In 2013, Todd started to build a property portfolio for himself in the United States of America. Now four years later, he can’t get enough!
Your Investment Property asked Todd Hunter how he is still finding great investment opportunities in the US market.

Buying property in the United States as a property investing strategy is beginning to gain popularity again. I’m finding that more and more investors are seeing the returns I am posting on our wHeregroup Facebook page and they are calling me to learn more about why I am investing there – and how they can get involved.

With purchase prices from around the US$75,000 mark, and with rents of US$220 per week – that’s a 15% yield – plus no stamp duty costs, it’s no wonder that Australian investors are very keen to get involved.

Those yields are the bottom end of what we are seeing, too. It’s not uncommon to see 18%+ returns. I personally own a couple of houses that are achieving over 21% yield.

Where can you achieve this in Australia without huge risk?

Some people see investing in the US as a risk, but that is simply because they don’t understand the market. It is a little like those investors who must own a property near where they live, because they believe they know the market there and it makes them feel comfortable being able to drive past daily, and go and see it for themselves if something goes wrong.

This is not the best way to invest in property. It actually comes down to the old adage in property investing: ‘It’s all about the numbers’.

Researching the US landscape

From the outset, I must say that it did take me two years of research and educating myself before I made that first purchase for myself. The reason for doing all of this was that I needed to learn from scratch how investing in the US works and what parameters I needed to research, so I could find awesome locations to invest in.

Add to this the fact that there are 3,144 counties in the US, with a total population of over 330 million people, and this means researching can be a long process.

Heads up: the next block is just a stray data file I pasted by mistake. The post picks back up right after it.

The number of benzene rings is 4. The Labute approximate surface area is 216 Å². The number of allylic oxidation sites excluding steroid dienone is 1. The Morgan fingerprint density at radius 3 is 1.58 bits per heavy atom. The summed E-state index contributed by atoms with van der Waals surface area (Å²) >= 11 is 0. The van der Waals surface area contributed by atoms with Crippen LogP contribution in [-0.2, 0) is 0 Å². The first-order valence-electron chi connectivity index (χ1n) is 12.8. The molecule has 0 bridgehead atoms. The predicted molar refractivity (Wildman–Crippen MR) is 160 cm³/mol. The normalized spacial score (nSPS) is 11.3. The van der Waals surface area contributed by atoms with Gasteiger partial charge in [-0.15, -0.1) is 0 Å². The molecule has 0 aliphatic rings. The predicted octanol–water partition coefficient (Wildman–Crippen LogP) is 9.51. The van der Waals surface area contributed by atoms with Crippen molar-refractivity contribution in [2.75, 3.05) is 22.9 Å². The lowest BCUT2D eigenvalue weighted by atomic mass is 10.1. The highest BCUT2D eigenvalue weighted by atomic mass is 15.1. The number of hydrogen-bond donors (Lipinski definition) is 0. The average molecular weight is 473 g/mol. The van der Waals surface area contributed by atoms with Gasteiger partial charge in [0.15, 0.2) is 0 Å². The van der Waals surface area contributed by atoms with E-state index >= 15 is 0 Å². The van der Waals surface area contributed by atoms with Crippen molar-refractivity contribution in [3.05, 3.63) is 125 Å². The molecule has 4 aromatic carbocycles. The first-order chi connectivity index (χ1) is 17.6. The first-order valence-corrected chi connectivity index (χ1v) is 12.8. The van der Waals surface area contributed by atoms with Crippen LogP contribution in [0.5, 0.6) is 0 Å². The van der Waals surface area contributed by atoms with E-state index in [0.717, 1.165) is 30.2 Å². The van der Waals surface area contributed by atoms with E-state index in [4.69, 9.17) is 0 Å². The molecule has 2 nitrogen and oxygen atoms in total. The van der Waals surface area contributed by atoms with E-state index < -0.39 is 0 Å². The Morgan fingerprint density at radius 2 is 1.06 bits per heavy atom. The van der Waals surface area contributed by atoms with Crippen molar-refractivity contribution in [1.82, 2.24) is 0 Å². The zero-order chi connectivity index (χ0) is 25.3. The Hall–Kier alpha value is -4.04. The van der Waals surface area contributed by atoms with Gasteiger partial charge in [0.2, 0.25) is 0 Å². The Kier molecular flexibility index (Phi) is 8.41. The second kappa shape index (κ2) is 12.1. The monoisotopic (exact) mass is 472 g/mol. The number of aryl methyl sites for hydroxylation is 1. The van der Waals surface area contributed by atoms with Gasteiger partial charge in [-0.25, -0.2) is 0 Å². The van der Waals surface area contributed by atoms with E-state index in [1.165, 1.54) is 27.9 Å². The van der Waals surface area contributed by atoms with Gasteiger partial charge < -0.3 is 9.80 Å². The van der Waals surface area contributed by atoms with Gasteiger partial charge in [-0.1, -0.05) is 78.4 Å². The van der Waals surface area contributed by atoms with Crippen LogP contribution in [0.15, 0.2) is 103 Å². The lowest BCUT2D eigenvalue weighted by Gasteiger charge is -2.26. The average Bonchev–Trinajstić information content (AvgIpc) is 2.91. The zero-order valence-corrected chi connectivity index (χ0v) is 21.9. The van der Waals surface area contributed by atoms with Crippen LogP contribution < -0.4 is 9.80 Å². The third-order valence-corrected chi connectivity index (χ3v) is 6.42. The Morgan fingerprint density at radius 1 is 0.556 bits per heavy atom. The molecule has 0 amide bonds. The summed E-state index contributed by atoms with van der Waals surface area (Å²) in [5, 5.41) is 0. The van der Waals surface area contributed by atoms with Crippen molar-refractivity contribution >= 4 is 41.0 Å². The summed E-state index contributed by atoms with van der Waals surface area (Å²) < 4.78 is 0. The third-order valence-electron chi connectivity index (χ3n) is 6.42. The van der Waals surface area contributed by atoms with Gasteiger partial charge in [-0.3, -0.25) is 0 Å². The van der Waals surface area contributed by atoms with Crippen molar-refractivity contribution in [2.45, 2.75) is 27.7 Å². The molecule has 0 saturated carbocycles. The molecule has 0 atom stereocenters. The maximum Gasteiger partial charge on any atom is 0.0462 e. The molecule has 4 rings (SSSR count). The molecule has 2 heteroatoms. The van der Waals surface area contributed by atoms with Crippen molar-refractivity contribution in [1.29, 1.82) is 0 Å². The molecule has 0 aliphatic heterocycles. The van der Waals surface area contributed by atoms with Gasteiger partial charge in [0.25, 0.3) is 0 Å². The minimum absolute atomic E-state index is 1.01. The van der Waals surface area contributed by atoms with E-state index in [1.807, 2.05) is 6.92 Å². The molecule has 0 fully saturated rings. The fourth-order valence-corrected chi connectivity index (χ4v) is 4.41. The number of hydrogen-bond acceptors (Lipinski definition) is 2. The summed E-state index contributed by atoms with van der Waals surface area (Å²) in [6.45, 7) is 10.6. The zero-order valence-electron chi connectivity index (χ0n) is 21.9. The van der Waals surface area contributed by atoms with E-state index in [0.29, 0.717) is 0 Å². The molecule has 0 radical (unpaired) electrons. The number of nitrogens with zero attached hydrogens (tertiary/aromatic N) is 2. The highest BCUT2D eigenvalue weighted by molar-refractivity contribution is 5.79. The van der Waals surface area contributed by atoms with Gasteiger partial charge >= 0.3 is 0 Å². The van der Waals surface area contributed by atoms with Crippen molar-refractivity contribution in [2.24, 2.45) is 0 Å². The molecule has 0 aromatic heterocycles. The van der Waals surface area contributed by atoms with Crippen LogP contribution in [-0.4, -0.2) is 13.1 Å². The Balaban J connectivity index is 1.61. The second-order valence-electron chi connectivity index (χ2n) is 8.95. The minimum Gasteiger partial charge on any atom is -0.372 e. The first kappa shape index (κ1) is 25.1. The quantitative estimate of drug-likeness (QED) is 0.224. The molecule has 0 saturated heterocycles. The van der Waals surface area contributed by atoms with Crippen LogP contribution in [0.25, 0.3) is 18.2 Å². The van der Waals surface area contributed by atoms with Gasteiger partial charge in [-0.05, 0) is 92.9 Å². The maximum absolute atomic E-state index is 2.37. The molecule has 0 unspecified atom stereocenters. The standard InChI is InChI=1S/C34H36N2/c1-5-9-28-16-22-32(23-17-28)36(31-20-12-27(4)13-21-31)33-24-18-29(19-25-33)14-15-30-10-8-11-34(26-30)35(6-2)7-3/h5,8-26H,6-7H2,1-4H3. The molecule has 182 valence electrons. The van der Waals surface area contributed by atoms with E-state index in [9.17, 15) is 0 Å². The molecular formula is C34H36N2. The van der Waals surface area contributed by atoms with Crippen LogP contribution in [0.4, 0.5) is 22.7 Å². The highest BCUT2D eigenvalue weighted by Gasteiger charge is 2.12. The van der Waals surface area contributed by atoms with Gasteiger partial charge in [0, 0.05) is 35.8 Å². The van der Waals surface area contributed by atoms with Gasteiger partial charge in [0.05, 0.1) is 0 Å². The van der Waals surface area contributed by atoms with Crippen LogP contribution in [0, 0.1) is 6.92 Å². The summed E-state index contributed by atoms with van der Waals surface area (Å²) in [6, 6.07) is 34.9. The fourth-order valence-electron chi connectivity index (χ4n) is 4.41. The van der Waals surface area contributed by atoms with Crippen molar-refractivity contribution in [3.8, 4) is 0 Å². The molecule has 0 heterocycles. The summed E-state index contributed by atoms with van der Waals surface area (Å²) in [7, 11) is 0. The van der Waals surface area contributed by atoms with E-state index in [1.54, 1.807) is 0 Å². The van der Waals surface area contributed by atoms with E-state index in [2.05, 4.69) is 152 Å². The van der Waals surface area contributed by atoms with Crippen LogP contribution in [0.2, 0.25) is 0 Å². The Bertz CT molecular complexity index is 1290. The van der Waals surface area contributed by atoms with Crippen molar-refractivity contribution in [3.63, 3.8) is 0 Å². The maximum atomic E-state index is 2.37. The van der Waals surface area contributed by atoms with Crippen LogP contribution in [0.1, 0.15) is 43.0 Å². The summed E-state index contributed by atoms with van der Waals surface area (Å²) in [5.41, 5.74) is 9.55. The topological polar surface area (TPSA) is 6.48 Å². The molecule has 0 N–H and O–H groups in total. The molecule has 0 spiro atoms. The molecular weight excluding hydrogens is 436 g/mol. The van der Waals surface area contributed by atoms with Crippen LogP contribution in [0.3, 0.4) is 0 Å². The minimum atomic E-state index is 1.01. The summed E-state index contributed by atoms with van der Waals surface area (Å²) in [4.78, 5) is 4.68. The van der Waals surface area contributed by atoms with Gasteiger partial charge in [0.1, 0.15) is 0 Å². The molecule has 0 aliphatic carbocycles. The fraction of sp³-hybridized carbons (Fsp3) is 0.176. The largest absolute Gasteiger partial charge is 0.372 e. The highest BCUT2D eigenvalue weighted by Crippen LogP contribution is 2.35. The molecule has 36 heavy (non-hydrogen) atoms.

Then, once you have a location to invest in, you must put together a team that is willing to deal with Australians. It sounds strange, but with each new location I look to invest in, I email approximately 20 real estate agents and receive only three or four replies. Building rapport is not an easy task!

If it were not for the team I have on the ground in the US, I wouldn’t even be investing there myself. You read a lot about the benefits of having the right team by your side when investing in Australia, which is true – but in the US, unless you’re willing to travel over there time and time again, and spend many weeks researching, then using the right buyers agent who has an awesome team around them is absolutely crucial.

Before you decide to invest, you must know what structure to invest in. I must say that every investor should obtain their own independent advice here.

Personally, I purchase through a Limited Liability Company (LLC). That way, should anything go wrong and a tenant potentially tries to sue me for whatever reason (it is the US after all), then all that is at stake is whatever the LLC owns – my US property. Everything that I own in Australia is then protected.

I have never heard of anyone in the US or Australia being sued by a tenant, but asset protection is essential.

Risk mitigation through city inspections

To also negate the risk, most counties do what is called a city inspection during the buying process. This inspection is required to be completed before you can lease the property to a tenant. I negotiate this inspection into my offer, stating that the owner must bring the property up to code at their expense prior to closing (settlement). Most owners accept this.

Now, the city inspection helps protect you, the new owner, from things that may potentially hurt a tenant. As the houses priced at around US$75,000 are older homes, they often need quite a few updates to bring them up to 2017 building standards.

These include things like: safety switches to be installed, concrete slabs rectified where one slab has raised by an inch and could be prone to become a trip hazard, loose handrails, etc.

With this inspection behind you, you can be assured that when you take ownership of the house, it’s up to code and safe for the tenants. The tenants also know this is the case. As a secondary defence, you need to take out insurance on your property, similar to what you would take out in Australia.

Choosing your US investment location

Now, on to what I look for when choosing a location to invest in.

Researching the US is completely different to the research done here.

In Australia, I research things like:

• Market timing/cycle

• Infrastructure projects

• Increase in population along with population size

• Price point/affordability

• Access to public transport.

And so on.

But in the US, the factors that really matter are:

• Employment

• What large companies are within working distance?

• Price point versus rental return (yield)

• Crime statistics

• Is the location within Tornado Alley?